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In 2009, an estimated 219,440 new lung cancers were diagnosed in the United States. Although lung cancers can occur at any age, studies show that they are most commonly diagnosed in persons age 65 or older.
Factors that may increase risk:
Smoking tobacco — research has found that most cases of lung cancer are caused by exposure to tobacco smoke. Although the risk of developing lung cancer is greater for the smoker, secondhand smoke can cause lung cancer in nonsmokers.
Radon exposure — people who work in mines may be exposed to radon, a radioactive gas that forms in soil and rocks, which you cannot see, smell, or taste. It may also be found in houses. Research has shown that radon exposure can damage lung cells, and may increase the risk of developing lung cancer.
Asbestos exposure — a chemical substance found in the environment and, at one time, used in the construction and chemical industries. Exposure to asbestos has been shown to increase a person’s risk of developing certain lung cancers and mesothelioma. Many cases are thought to be caused by inhaled asbestos exposure in the environment. However, the lifetime risk of developing the disease among asbestos workers is thought to be as high as 10 percent.
Many studies have shown that air pollution may also increase the risk of lung cancer.
Additionally, people who have had a lung cancer have an increased risk of developing a second lung cancer. Family history may also increase your risk. Lung cancer may also appear in people with few or no risk factors.
Lung cancers can be classified as either small cell or non-small cell, depending on the type of cells affected.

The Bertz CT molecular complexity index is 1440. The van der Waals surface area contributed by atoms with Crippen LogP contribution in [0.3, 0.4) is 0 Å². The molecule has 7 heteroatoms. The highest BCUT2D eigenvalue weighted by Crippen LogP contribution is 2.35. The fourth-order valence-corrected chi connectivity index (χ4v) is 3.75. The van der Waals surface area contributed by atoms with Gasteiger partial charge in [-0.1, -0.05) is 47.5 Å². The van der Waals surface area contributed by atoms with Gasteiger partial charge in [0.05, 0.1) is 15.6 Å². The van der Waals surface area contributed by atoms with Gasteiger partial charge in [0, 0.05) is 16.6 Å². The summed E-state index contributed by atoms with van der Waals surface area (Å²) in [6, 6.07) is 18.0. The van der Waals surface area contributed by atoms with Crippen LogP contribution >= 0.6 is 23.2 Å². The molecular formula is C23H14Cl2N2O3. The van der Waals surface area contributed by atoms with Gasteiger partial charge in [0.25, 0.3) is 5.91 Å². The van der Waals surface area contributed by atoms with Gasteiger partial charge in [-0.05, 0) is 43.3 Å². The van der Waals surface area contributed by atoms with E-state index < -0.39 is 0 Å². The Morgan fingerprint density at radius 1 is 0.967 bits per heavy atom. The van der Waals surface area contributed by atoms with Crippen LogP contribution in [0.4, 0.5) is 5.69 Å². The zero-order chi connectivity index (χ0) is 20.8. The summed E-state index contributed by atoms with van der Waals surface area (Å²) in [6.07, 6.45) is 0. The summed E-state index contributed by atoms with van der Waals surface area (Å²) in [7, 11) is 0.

Cancers originating elsewhere in the body often metastasize (spread) to the lung. These cancers are not considered to be lung cancers, since the cancer formed elsewhere in the body.
At the time of diagnosis, lung cancers are given a “stage.” The stage indicates how much the cancer has advanced, and where in the body the cancer is located. The stage of the cancer, along with the type of cancer it is, will determine what type of treatment will be the most effective.
Esophageal cancer is a rare cancer that shares some similarities to lung cancer. Many doctors who treat lung cancer also treat cancers of the esophagus. In esophageal cancer, tissues in the esophagus (the tube that carries food and liquid from the mouth to the stomach) become cancerous. Learn more about esophageal cancer.
Learn more about surgical treatment of esophageal cancer.
Mesothelioma is a malignant disease of the pleural and peritoneal cavities, thought to be caused by inhaled asbestos exposure in the environment. Symptoms often include shortness of breath and chest pain. Mesothelioma is not easily treated with conventional therapies. Learn more about mesothelioma.